Finally a remark at what you wrote about my presumed view on Paul. I’ve never claimed that Paul was a Gentile. Obviously he was a Jew, but what kinds of a Jew? Maybe he had a Roman father, but surely a Jewish mother. The problem with Paul is that almost all Bible scholars have a too narrow scope on him. For some he was a post-Jewish Christian, for some a Hellenist, for others a Pharisaic Jew. But why not a mix of all? In my book ‘Paul, a Hellenistic Jew’ I’ve showed many Hellenistic-Jewish features in Paul’s letters. In a new book (now in translation) I’ve shown the large influence of Roman governmental, military and legalistic culture, of Middle Platonism and even of the mystery religions on his theology.

At this moment I’m researching the influence of the Aramaic Judaism including Pharisaism on Paul’s letters. That’s why I’m interested in Yosef’s research too. Could we find some Pharisaic traits in 1 Corinthians and how can we decide whether those traits couldn’t be of an another origin?

Best regards, Peter

Chris H. - February the 15th 2021

Hi Peter,

When you put it like that, how can I disagree?! :^)

Actually, I can recall a number of times in the past while reading the NT and saying 'hmm...Luke sounds like he's rehashing the Sinai event', or 'John seems to be repeating Deuteronomy', and the like. So I can see what you mean. But I also believe these guys can write with factual precision even when they create their midrash type commentaries.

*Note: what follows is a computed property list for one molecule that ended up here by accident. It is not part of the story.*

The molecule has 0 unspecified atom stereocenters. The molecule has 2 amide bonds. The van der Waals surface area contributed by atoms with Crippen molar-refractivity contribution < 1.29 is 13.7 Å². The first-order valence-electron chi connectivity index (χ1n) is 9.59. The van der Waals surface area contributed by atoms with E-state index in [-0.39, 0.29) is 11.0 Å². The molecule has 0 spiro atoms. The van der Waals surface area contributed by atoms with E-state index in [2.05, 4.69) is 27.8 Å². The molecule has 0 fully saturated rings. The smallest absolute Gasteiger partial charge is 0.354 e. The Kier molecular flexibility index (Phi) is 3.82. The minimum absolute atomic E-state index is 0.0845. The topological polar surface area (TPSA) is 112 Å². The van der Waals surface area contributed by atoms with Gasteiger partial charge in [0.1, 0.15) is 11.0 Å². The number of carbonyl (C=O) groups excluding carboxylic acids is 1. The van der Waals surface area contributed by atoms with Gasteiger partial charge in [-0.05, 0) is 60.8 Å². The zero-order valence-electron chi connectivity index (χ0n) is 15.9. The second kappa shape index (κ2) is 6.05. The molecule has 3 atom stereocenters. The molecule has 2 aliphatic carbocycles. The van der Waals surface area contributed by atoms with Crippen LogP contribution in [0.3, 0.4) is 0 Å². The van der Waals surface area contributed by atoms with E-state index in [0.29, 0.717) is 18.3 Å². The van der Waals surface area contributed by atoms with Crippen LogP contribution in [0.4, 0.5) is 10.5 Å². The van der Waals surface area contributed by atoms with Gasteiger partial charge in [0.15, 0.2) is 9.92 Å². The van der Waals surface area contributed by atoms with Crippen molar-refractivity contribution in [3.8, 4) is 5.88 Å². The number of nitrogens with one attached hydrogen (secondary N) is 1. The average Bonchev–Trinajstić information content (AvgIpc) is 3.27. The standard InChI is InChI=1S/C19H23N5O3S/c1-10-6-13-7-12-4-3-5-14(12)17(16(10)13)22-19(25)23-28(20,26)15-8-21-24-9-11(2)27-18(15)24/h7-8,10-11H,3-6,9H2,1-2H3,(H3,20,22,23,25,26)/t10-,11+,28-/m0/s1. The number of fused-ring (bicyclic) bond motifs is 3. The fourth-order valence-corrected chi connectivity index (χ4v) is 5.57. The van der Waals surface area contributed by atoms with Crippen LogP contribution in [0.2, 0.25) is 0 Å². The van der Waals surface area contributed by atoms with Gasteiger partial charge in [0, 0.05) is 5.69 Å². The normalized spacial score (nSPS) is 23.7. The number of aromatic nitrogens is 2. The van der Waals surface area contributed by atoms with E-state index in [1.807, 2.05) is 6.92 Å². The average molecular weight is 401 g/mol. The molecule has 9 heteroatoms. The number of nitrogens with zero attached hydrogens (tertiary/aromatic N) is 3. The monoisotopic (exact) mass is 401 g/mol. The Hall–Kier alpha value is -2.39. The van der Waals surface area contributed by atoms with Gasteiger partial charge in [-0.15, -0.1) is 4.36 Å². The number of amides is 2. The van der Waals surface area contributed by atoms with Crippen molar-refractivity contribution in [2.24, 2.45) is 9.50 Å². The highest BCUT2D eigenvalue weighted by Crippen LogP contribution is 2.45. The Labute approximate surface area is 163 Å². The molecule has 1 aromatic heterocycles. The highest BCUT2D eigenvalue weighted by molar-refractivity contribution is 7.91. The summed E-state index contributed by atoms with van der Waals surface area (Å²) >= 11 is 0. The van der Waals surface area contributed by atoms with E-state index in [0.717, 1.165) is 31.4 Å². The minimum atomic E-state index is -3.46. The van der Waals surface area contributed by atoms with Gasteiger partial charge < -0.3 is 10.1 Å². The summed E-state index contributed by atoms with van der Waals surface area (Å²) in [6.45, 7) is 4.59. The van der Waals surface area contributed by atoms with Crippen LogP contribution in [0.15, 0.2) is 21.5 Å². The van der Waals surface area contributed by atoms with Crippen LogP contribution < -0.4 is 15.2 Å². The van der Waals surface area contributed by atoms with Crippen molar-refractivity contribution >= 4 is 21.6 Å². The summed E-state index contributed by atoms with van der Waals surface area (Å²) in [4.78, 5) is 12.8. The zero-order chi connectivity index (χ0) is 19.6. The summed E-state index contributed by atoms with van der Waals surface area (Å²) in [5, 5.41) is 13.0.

I agree what that too. How many times over the years have I told people they need to look at the text as Literature, not some science experiment (i.e., the critics). It's especially important to look at the OT Prophets from a literary viewpoint, with a solid background in ancient Hebrew and geo-politics. I find the Prophets some of the most challenging to interpret.

I agree with you about Paul too. But I consider Paul to be a Pharisee to the core. He was a very powerful public official. You just don't lose all that thinking, even after a life-changing event. I'm sure he was quite well versed in International politics and law, as well as culture. So why not see those traits in him, as an sort of Cosmopolitan Pharisee who observed 2nd Temple halakha fastidiously when in Israel, and dropping all the irrelevant halakha (but not Moses!) while among the Gentile converts and mixed congregations?

Thanx for your explanation. Your books appeal to me in the light you present your ideas. Maybe I'll be able to find time to read them in the near future during this busy life!

Cheers... Chris

Peter van 't Riet - February the 15th 2021

Thank you, Yosef and Chris,

In the course of my present study of the Aramaic Jewish influence on Paul’s letters I hope to get a better insight in the extent Paul was a Pharisee. Maybe we’ll continue our discussion in due time.

Regards, Peter


This is the website of Peter van 't Riet